“We realized that the cup could’ve been made by Yeti,” said Popov. “We put ice cold beer in there, and it stayed ice cold the entire time.”

Golf fans around the world became enthralled with the story of Sophia Popov, the 304th-ranked player who became the first major winner of 2020.

It’s the Story of the Year so far in all of golf. And yet, incredibly, she’s not in the 105-player field at this week’s ANA Inspiration.

It’s a complete whiff by the tour. Popov will be the most talked-about player who isn’t at the blistering Dinah Shore Tournament Course, and that includes the defending champion and No. 1-ranked Jin Young Ko.


Because Ko hasn’t played all year on the LPGA. She’s not top of mind for most fans. Popov, on the other hand, is the new LPGA darling, the Cinderella who catapulted from Symetra Tour status to major champion in the span of seven days. In the weeks following her victory, Popov averaged five to six media interviews per day. She was in demand, and rightly so.

Interest grew even more after a Golf.com story reported that Popov wasn’t eligible for the tour’s five-year exemption as she was a non-member at the time of her victory. Instead, Popov is exempt for the remainder of 2020 and all of 2021. Her first eligible start is next week’s Cambia Portland Classic.

Popov, a four-time All-American at USC, isn’t in this week’s field because the criteria for the ANA Inspiration (originally scheduled for April) was set before the LPGA took a 166-day break due to the coronavirus. The winner’s five-year exemption into the ANA was slated to start in 2021.

LPGA commissioner Mike Whan said that there was no changing it.

The simplest answer to this would have been to let Popov start her five-year exemption into the ANA in 2020. She wouldn’t get more years than anyone else. She’d simply be able to start the clock now. That would’ve given Popov and the LPGA the chance to capitalize on the momentum of the moment.

There was plenty of room for Popov in the field. Plenty of players chose to skip this year’s ANA due to COVID-19, including former major winners So Yeon Ryu, Jeong Eun Lee6, Hyo Joo Kim, Shanshan Feng and Ko.

The world needs more Popov stories in these uncertain times. A bigger picture perspective would’ve served the tour well here.

Popov kept waiting for the LPGA to offer her a seat on the charter flight and a spot in the Walmart NW Arkansas Championship. There was a spot reserved in the Arkansas field for the winner at Royal Troon if needed, but Popov didn’t qualify for that either because she wasn’t a member when she won. (And her winnings from the AIG don’t count toward the money list either because she wasn’t a member.)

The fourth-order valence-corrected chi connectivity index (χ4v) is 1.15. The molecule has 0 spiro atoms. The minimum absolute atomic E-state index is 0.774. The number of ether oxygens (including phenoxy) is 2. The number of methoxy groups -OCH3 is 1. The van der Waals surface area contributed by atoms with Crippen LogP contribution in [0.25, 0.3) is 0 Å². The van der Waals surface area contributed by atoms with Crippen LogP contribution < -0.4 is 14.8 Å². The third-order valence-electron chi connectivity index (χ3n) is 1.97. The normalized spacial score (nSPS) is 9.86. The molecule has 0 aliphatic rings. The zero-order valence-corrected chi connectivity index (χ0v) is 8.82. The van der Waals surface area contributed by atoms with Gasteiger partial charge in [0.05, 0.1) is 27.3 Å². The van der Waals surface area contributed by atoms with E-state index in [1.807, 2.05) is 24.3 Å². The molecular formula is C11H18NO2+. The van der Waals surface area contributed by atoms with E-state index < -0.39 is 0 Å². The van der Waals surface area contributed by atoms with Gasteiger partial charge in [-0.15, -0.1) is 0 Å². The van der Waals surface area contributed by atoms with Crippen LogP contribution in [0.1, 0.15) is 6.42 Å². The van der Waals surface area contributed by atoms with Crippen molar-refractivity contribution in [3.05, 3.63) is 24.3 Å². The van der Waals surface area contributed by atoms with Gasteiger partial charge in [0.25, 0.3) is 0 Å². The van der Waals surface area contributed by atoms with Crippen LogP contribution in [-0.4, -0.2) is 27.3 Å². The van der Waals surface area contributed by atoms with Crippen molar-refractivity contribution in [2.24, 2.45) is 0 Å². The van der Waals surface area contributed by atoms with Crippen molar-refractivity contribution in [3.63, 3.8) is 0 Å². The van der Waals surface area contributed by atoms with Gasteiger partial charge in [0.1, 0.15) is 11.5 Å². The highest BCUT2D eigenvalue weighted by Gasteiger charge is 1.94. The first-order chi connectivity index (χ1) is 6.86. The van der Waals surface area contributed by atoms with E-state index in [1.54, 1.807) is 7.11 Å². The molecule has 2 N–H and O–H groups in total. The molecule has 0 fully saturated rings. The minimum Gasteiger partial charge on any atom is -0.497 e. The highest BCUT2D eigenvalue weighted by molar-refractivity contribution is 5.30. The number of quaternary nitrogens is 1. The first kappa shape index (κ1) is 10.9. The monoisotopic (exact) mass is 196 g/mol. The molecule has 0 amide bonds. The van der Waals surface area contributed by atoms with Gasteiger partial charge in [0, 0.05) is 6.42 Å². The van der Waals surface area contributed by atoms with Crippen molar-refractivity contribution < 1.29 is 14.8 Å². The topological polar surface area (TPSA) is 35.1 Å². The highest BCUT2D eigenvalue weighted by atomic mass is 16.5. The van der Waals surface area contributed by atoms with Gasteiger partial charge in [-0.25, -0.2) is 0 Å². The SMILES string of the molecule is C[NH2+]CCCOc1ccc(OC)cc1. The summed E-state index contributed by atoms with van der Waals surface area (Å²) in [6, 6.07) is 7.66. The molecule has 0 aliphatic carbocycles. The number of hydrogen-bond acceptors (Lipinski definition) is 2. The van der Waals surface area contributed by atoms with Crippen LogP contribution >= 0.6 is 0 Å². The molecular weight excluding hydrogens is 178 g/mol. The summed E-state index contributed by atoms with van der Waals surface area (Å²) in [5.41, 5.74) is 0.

No one was more shocked by this than the player who benefited from that bewildering rule, first alternate Kristy McPherson, who made the most of the start by finishing in the top 10.

While the criteria was set for the ANA last spring, there was still a way to play in through the Walmart NW Arkansas Championship. The top 20 players and ties on the money list, not otherwise qualified, through the end of the Walmart event made the field, provided those players were within the top 80 on the money list.

Dani Holmqvist was the last player in through that category with $48,127. She’s 80th on the money list.

Popov first earned LPGA membership in 2015 and lost her card last year by one stroke. She has competed in 34 LPGA tournaments in her career and played three times on the Symetra Tour this season.

Several male pros, including Ian Poulter and Tommy Fleetwood, took to Twitter to express their disdain for the LPGA’s exemption rule for non-members.

Whan said he would look into the rule in the offseason but wouldn’t change it midseason, pointing out other non-members who have won previous majors – last year’s Women’s British winner, Hinako Shibuno, for starters. Shibuno didn’t take up LPGA membership.

Shibuno differs from Popov in that she hadn’t spent any time on the LPGA in previous years, nor had she competed on the LPGA’s developmental tour. She came directly from the Japan LPGA.

“I think everybody in their right mind thinks (Popov) should get a five-year exemption,” said McPherson, “but that’s how it’s written.”

It’s time for the LPGA to loosen up its non-member rules and reward exceptional play.

Anyone who wins a major – regardless of what tour they came from – deserves a five-year exemption.

Anyone who wins a tournament deserves a spot in the next week’s field.

The LPGA should also take this time to strongly consider adopting a top-10 rule that allows non-members and members alike the chance to play their way into the next event with a top-10 finish.

Growing the tour should always be the main goal.

“I truly believe that a major champion is a major champion,” said Popov, “regardless of what status you came into the tournament with. It should be rewarded the same.”

Popov isn’t exempt into this year’s U.S. Women’s Open either but has a strong chance to get into the field by way of her Rolex Ranking, which vaulted to 24th after the British.

“It was imperative to us as we built the exemption categories for this year’s U.S. Women’s Open that the final field most closely resemble a traditional championship, which includes rewarding players for solid play leading up to the event,” said Shannon Rouillard, Senior Director, Championships.

“In addition to several play-in events this fall, we also created a category for LPGA money list high performers not otherwise exempt, as well as made the decision for the remainder of the field to be filled using the Rolex Rankings, to ensure those playing well would find themselves in the championship.”

As of now, the final 11 spots will be awarded off the Rolex Rankings and Popov tops that list.

Popov has taken the high road throughout the controversy, saying that she doesn’t want to dwell on it too much ahead of Portland. She also made sure to note that the LPGA staff has been overwhelmed in general with COVID-19 protocols and that she appreciates what they’ve done to get tournaments running again.

This is a player with great perspective. A player who has overcome health battles with Lyme Disease and Q-School heartbreak, battling back from obscurity to give the LPGA a storyline that reverberated throughout the sports world.

Baffling rules and inflexibility robbed Popov from making her debut in the ANA Inspiration. That robbed the rest of us too.

It didn’t have to be this way.

Source : Golf Week More